The Undertaker discusses the current state of the WWE

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The Undertaker discusses the current state of the WWE

The Undertaker was recently a guest on the podcast conducted by Bill Simmons, where he commented on the various measures taken by WWE during the pandemic. There have been numerous criticisms that have rained on the federation of Stamford, guilty of having continued their shows during this period despite the emergency had now spread throughout the United States.

The Undertaker on the current state of the WWE

"I think they're making the best out of a really horrible situation," The Undertaker explained. "Obviously you feed so much off of your audience and you use their energy a lot to propel you through your promos and your matches and you can still see during the shows sometimes they can't help it.

They look to the crowd and it's an empty warehouse, it's so bizarre. "I did one segment during the lead up to WrestleMania, and I was trying to be animated and pissed off about something that A.J. [Styles] had said and I'm storming around and trying to draw all the memories of sold-out crowds, but on one hand there's nothing there, it's just the camera guy.

It's so bizarre, and it gives you perspective on how much you do count on your fan base and people being there. A lot of times if you're cutting a promo on somebody you want to make eye contact with somebody and it's easier to make it personal but with nobody there it's strange."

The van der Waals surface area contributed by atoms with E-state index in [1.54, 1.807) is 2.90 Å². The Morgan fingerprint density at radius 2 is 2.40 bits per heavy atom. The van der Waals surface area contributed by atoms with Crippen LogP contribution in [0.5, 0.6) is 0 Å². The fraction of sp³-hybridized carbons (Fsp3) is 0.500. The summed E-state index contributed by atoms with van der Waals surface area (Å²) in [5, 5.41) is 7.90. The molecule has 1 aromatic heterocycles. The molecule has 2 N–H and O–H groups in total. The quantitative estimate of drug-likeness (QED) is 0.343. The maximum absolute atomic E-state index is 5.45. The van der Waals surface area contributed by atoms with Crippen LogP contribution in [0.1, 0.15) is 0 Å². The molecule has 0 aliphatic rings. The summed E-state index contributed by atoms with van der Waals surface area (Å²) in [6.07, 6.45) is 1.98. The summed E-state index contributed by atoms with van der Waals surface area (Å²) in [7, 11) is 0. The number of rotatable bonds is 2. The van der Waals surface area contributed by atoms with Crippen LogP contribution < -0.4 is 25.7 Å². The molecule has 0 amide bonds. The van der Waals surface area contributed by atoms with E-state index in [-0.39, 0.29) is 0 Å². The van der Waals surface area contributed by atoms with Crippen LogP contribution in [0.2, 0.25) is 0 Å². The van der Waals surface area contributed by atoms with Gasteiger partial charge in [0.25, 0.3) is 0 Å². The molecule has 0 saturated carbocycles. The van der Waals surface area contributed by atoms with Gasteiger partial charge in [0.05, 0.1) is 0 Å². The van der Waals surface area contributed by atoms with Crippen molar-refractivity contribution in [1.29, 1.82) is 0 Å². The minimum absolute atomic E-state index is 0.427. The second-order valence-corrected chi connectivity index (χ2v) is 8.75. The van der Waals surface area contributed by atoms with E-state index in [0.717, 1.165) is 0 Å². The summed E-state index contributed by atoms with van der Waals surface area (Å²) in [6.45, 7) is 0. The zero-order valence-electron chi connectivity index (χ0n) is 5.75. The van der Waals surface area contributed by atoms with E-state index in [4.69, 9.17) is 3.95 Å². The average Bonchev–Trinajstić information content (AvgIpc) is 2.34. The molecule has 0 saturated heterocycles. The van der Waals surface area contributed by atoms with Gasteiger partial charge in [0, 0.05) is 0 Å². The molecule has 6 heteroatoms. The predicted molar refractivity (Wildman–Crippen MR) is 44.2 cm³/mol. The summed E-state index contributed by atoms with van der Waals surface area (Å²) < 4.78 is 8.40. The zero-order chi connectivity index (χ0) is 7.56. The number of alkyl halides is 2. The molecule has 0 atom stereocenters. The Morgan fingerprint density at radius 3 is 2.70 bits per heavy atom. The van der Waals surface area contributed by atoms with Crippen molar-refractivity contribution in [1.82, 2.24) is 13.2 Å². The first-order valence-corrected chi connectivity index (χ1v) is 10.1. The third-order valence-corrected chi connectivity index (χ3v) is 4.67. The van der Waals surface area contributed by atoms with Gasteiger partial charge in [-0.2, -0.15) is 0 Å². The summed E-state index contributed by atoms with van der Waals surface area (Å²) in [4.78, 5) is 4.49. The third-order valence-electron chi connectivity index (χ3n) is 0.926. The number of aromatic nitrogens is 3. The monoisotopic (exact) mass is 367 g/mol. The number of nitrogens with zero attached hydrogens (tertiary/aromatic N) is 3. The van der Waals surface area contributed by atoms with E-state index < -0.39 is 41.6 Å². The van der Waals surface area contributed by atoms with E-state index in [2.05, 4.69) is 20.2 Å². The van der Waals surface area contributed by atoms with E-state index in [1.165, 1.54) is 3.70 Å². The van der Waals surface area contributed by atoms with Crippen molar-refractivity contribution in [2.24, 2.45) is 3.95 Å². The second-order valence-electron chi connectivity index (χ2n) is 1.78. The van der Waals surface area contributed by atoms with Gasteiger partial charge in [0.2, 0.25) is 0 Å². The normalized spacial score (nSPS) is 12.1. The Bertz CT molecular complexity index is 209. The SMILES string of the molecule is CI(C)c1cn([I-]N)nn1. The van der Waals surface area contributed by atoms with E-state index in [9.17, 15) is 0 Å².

Taker also recalled WrestleMania 32 at AT&T Stadium in Dallas: "The crowd in Dallas, at Texas Stadium, that place was rocking, 100,000 people," Taker said. "That was just an ocean of people and the largest crowd I've ever worked in front of.

I used to love working in sold-out crowds in Boston and Madison Square Garden. The fans come to have a good time. When you go to the Gardens, you have to bring it, and if you bring it they're going to love you and show you that love and appreciation, but when you stink it up you are going to hear it."

The Undertaker was one of the most prominent figures of the Attitude Era, a boom period in the company's business in the latter 1990s. His character transitioned into a biker in the early 2000s, before returning to a refined version of his previous gimmick in 2004.

The Undertaker is heavily associated with WWE's flagship annual event, WrestleMania, where he became known for The Streak, a series of 21 straight victories, and he headlined the event on five occasions.